The EU has become a major transit route for Ukrainian grain since Russia ended the Black Sea grain export deal
Brussels (AFP) - The European Union said Friday it was ending an import ban on Ukrainian grain in five member states, but Poland, Hungary and Slovakia immediately announced they would defy the move.
The European Commission announced “existing measures will expire today” when they run out at midnight.
“The market distortions in the five Member States bordering Ukraine have disappeared,” the EU’s executive arm said.
The decision had been taken after Kyiv agreed to introduce measures such as an export licensing system within 30 days to “avoid grain surges”, the commission said.
In the meantime, Ukraine would put in place measures to control the export of wheat, maize, rapeseed and sunflower seed to avoid upsetting markets in its EU neighbours, it added.
Ukraine’s President Volodymyr Zelensky hailed the move from Brussels as “an example of true unity and trust” between Kyiv and the EU.
“We need our neighbours to support Ukraine in times of war. And if their decisions violate EU law, Ukraine will respond in a civilized manner,” he wrote on social media.
- Dissenting countries -
EU trade commissioner Valdis Dombrovskis urged member states to “refrain from unilateral measures and work along the lines of this agreement”.
But despite the reassurances, Poland, Hungary and then Slovakia promptly announced they would extend the bans in their countries.
“We do not agree with the European Commission’s decision and in the interest of Polish farmers and consumers, we are introducing national measures,” Polish government spokesman Piotr Muller told state news agency PAP.
The issue is particularly sensitive in Poland, where elections take place next month.
The current populist right-wing government of the Law and Justice party has strong support in farming regions.
The issue of grain imports has triggered a diplomatic spat between Poland and Ukraine, with Kyiv threatening possible legal action.
Poland is a major supplier of military and humanitarian aid to Ukraine and hosts some one million Ukrainian refugees.
Hungary said it was going to close its border to 24 Ukrainian products, up from four previously.
Its ban includes cereals, rapeseed and sunflower seeds, flour, cooking oil, honey, certain meats and eggs.
And Slovakia’s said government it would be banning the import of four commodities, including wheat, until the end of the year.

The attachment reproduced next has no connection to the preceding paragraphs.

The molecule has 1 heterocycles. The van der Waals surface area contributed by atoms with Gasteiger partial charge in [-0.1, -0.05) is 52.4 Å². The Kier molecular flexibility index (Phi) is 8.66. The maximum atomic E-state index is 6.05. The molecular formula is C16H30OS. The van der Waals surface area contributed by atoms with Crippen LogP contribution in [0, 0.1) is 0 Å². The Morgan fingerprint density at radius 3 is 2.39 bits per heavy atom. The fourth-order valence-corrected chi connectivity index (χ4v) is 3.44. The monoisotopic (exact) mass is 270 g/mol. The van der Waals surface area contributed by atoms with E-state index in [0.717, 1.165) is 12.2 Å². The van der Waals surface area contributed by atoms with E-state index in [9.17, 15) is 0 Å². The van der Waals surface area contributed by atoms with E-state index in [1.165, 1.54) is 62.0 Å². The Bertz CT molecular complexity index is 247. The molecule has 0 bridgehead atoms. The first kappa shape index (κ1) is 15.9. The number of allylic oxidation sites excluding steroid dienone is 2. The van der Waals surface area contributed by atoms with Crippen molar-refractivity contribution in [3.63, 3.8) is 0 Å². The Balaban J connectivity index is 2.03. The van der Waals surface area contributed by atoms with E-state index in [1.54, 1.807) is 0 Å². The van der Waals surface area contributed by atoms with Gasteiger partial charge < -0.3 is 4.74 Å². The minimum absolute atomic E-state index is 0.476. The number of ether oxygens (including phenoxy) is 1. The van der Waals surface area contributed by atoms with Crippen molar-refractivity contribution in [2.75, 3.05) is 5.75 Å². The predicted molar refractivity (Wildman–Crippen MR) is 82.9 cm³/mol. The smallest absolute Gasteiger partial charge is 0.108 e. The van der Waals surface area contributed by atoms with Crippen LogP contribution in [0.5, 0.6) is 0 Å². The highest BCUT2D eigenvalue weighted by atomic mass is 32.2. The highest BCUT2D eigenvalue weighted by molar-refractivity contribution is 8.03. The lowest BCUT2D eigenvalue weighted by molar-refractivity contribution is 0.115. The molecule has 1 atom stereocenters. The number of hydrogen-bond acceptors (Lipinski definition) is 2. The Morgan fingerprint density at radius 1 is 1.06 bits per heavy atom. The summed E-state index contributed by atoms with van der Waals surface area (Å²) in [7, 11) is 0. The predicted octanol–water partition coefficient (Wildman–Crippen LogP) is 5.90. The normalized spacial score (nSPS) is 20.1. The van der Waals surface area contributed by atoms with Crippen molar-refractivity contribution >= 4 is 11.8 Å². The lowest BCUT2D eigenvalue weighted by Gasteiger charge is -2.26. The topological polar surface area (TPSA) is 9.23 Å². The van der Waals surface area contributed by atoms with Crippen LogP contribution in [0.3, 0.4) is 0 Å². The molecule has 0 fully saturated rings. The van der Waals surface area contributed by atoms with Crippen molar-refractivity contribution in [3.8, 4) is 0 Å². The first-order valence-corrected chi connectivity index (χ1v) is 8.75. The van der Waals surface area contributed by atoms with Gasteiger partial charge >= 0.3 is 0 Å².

Romania, meanwhile, expressed regret that Brussels had failed to find a European solution for extending import restrictions on Ukrainian cereals.
A government statement said it was waiting to hear from Ukraine “regarding efficient control measures” before deciding “the right measures to protect Romanian farmers”.
- Global concerns -
Russia’s invasion of Ukraine has closed off Black Sea shipping lanes used before the war, resulting in the EU becoming a major transit route and export destination for Ukrainian grain.
In May, the EU agreed to restrict imports to Bulgaria, Hungary, Poland, Romania and Slovakia, seeking to protect farmers there who blamed the imports for a slump in prices on local markets.
The measures allowed the products to keep transiting through the five countries, but stopped them being sold on the local market.
Among the other countries, Romania has promised it will follow the EU’s lead, while Bulgaria pledged to drop the restrictions.
Bulgaria stands out from its regional neighbours because it has many sunflower oil producers who have complained of a serious shortage of seeds and high prices since the embargo was put in place.
Russia’s stifling of grain exports from agricultural powerhouse Ukraine has spurred global concerns over grain supplies.
Moscow pulled the plug on a United Nations deal to allow exports via the Black Sea in July and has since upped attacks on Ukrainian export facilities.
The EU has bolstered other routes over land and along rivers that have been used to export over 44 million tonnes of grain from Ukraine since the invasion.